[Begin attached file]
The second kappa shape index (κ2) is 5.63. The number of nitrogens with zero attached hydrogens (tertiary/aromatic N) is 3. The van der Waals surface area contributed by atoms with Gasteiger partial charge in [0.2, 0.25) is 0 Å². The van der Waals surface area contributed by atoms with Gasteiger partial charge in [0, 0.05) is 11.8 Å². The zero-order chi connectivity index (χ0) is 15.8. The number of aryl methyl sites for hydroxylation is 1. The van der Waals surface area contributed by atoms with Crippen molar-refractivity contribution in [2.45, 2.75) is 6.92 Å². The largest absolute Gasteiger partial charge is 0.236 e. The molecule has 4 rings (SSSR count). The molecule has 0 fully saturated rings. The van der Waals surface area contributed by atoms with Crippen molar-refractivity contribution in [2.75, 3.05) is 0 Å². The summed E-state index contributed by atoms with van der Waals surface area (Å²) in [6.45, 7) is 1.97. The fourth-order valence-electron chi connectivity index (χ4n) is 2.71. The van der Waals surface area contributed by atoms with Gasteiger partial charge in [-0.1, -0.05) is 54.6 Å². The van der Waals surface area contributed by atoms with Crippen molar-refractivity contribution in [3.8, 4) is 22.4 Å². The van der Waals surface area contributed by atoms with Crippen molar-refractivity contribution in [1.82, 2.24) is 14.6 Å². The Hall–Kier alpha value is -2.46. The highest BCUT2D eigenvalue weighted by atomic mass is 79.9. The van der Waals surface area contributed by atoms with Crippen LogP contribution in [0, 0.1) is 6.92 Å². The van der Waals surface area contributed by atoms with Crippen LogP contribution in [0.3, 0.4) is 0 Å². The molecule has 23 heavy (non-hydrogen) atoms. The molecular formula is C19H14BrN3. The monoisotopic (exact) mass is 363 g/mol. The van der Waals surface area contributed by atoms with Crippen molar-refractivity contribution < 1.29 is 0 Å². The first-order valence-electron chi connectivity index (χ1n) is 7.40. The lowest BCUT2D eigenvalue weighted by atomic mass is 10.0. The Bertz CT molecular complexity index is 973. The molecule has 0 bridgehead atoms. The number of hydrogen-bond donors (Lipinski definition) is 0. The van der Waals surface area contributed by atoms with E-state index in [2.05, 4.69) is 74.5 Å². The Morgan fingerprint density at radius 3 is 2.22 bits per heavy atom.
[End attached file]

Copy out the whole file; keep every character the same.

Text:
The second kappa shape index (κ2) is 5.63. The number of nitrogens with zero attached hydrogens (tertiary/aromatic N) is 3. The van der Waals surface area contributed by atoms with Gasteiger partial charge in [0.2, 0.25) is 0 Å². The van der Waals surface area contributed by atoms with Gasteiger partial charge in [0, 0.05) is 11.8 Å². The zero-order chi connectivity index (χ0) is 15.8. The number of aryl methyl sites for hydroxylation is 1. The van der Waals surface area contributed by atoms with Crippen molar-refractivity contribution in [2.45, 2.75) is 6.92 Å². The largest absolute Gasteiger partial charge is 0.236 e. The molecule has 4 rings (SSSR count). The molecule has 0 fully saturated rings. The van der Waals surface area contributed by atoms with Crippen molar-refractivity contribution in [2.75, 3.05) is 0 Å². The summed E-state index contributed by atoms with van der Waals surface area (Å²) in [6.45, 7) is 1.97. The fourth-order valence-electron chi connectivity index (χ4n) is 2.71. The van der Waals surface area contributed by atoms with Gasteiger partial charge in [-0.1, -0.05) is 54.6 Å². The van der Waals surface area contributed by atoms with Crippen molar-refractivity contribution in [3.8, 4) is 22.4 Å². The van der Waals surface area contributed by atoms with Crippen molar-refractivity contribution in [1.82, 2.24) is 14.6 Å². The Hall–Kier alpha value is -2.46. The highest BCUT2D eigenvalue weighted by atomic mass is 79.9. The van der Waals surface area contributed by atoms with Crippen LogP contribution in [0, 0.1) is 6.92 Å². The van der Waals surface area contributed by atoms with Crippen LogP contribution in [0.3, 0.4) is 0 Å². The molecule has 23 heavy (non-hydrogen) atoms. The molecular formula is C19H14BrN3. The monoisotopic (exact) mass is 363 g/mol. The van der Waals surface area contributed by atoms with Crippen molar-refractivity contribution < 1.29 is 0 Å². The first-order valence-electron chi connectivity index (χ1n) is 7.40. The lowest BCUT2D eigenvalue weighted by atomic mass is 10.0. The Bertz CT molecular complexity index is 973. The molecule has 0 bridgehead atoms. The number of hydrogen-bond donors (Lipinski definition) is 0. The van der Waals surface area contributed by atoms with E-state index in [2.05, 4.69) is 74.5 Å². The Morgan fingerprint density at radius 3 is 2.22 bits per heavy atom.